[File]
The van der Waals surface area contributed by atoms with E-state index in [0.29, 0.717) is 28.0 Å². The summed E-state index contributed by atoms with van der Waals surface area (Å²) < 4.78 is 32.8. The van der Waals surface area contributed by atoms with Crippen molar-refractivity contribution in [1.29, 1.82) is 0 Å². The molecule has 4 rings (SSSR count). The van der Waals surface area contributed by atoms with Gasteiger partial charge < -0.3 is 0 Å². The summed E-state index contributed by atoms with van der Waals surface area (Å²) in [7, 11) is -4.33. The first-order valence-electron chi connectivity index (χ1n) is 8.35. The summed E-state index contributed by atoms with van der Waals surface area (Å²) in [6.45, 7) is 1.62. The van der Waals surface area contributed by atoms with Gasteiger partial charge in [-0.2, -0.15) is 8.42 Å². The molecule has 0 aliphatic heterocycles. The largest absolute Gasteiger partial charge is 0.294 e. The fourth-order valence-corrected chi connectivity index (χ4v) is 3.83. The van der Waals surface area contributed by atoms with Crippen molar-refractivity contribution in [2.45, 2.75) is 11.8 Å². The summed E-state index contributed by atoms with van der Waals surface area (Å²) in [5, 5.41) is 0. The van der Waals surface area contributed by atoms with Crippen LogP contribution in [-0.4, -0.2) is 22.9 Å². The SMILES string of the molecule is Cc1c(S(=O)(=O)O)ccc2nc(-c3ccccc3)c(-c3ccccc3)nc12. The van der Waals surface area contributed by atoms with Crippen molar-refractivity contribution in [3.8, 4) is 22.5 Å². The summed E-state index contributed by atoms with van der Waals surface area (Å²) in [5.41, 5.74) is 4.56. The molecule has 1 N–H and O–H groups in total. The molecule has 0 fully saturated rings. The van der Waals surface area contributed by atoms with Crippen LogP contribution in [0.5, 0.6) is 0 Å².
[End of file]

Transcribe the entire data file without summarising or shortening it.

The van der Waals surface area contributed by atoms with E-state index in [0.29, 0.717) is 28.0 Å². The summed E-state index contributed by atoms with van der Waals surface area (Å²) < 4.78 is 32.8. The van der Waals surface area contributed by atoms with Crippen molar-refractivity contribution in [1.29, 1.82) is 0 Å². The molecule has 4 rings (SSSR count). The van der Waals surface area contributed by atoms with Gasteiger partial charge < -0.3 is 0 Å². The summed E-state index contributed by atoms with van der Waals surface area (Å²) in [7, 11) is -4.33. The first-order valence-electron chi connectivity index (χ1n) is 8.35. The summed E-state index contributed by atoms with van der Waals surface area (Å²) in [6.45, 7) is 1.62. The van der Waals surface area contributed by atoms with Gasteiger partial charge in [-0.2, -0.15) is 8.42 Å². The molecule has 0 aliphatic heterocycles. The largest absolute Gasteiger partial charge is 0.294 e. The fourth-order valence-corrected chi connectivity index (χ4v) is 3.83. The van der Waals surface area contributed by atoms with Crippen molar-refractivity contribution in [2.45, 2.75) is 11.8 Å². The summed E-state index contributed by atoms with van der Waals surface area (Å²) in [5, 5.41) is 0. The van der Waals surface area contributed by atoms with Crippen LogP contribution in [-0.4, -0.2) is 22.9 Å². The SMILES string of the molecule is Cc1c(S(=O)(=O)O)ccc2nc(-c3ccccc3)c(-c3ccccc3)nc12. The van der Waals surface area contributed by atoms with Crippen molar-refractivity contribution in [3.8, 4) is 22.5 Å². The summed E-state index contributed by atoms with van der Waals surface area (Å²) in [5.41, 5.74) is 4.56. The molecule has 1 N–H and O–H groups in total. The molecule has 0 fully saturated rings. The van der Waals surface area contributed by atoms with Crippen LogP contribution in [0.5, 0.6) is 0 Å².